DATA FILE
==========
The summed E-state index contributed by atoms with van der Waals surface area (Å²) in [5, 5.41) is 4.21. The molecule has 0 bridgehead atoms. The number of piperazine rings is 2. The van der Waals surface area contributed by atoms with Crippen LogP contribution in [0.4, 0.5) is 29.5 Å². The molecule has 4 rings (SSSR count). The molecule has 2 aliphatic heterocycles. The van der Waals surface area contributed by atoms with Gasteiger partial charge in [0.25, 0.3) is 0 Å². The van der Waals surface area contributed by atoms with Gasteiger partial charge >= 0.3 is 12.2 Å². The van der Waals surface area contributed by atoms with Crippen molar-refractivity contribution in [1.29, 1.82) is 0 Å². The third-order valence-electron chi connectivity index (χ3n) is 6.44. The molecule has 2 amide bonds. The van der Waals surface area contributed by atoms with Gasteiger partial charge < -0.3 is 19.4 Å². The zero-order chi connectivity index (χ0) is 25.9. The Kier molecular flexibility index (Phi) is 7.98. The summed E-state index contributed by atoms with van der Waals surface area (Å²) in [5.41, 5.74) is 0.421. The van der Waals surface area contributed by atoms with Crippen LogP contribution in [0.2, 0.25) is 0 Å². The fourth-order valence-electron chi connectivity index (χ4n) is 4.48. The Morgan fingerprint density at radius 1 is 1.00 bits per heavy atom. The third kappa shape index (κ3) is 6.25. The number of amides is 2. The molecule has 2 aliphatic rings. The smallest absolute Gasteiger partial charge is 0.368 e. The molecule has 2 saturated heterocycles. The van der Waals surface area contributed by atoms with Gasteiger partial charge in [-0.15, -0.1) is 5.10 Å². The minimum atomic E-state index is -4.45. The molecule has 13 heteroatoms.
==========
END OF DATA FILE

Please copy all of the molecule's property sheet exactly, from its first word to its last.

The summed E-state index contributed by atoms with van der Waals surface area (Å²) in [5, 5.41) is 4.21. The molecule has 0 bridgehead atoms. The number of piperazine rings is 2. The van der Waals surface area contributed by atoms with Crippen LogP contribution in [0.4, 0.5) is 29.5 Å². The molecule has 4 rings (SSSR count). The molecule has 2 aliphatic heterocycles. The van der Waals surface area contributed by atoms with Gasteiger partial charge in [0.25, 0.3) is 0 Å². The van der Waals surface area contributed by atoms with Gasteiger partial charge >= 0.3 is 12.2 Å². The van der Waals surface area contributed by atoms with Crippen molar-refractivity contribution in [1.29, 1.82) is 0 Å². The third-order valence-electron chi connectivity index (χ3n) is 6.44. The molecule has 2 amide bonds. The van der Waals surface area contributed by atoms with Gasteiger partial charge < -0.3 is 19.4 Å². The zero-order chi connectivity index (χ0) is 25.9. The Kier molecular flexibility index (Phi) is 7.98. The summed E-state index contributed by atoms with van der Waals surface area (Å²) in [5.41, 5.74) is 0.421. The van der Waals surface area contributed by atoms with Crippen LogP contribution in [0.2, 0.25) is 0 Å². The fourth-order valence-electron chi connectivity index (χ4n) is 4.48. The Morgan fingerprint density at radius 1 is 1.00 bits per heavy atom. The third kappa shape index (κ3) is 6.25. The number of amides is 2. The molecule has 2 aliphatic rings. The smallest absolute Gasteiger partial charge is 0.368 e. The molecule has 2 saturated heterocycles. The van der Waals surface area contributed by atoms with Gasteiger partial charge in [-0.15, -0.1) is 5.10 Å². The minimum atomic E-state index is -4.45. The molecule has 13 heteroatoms.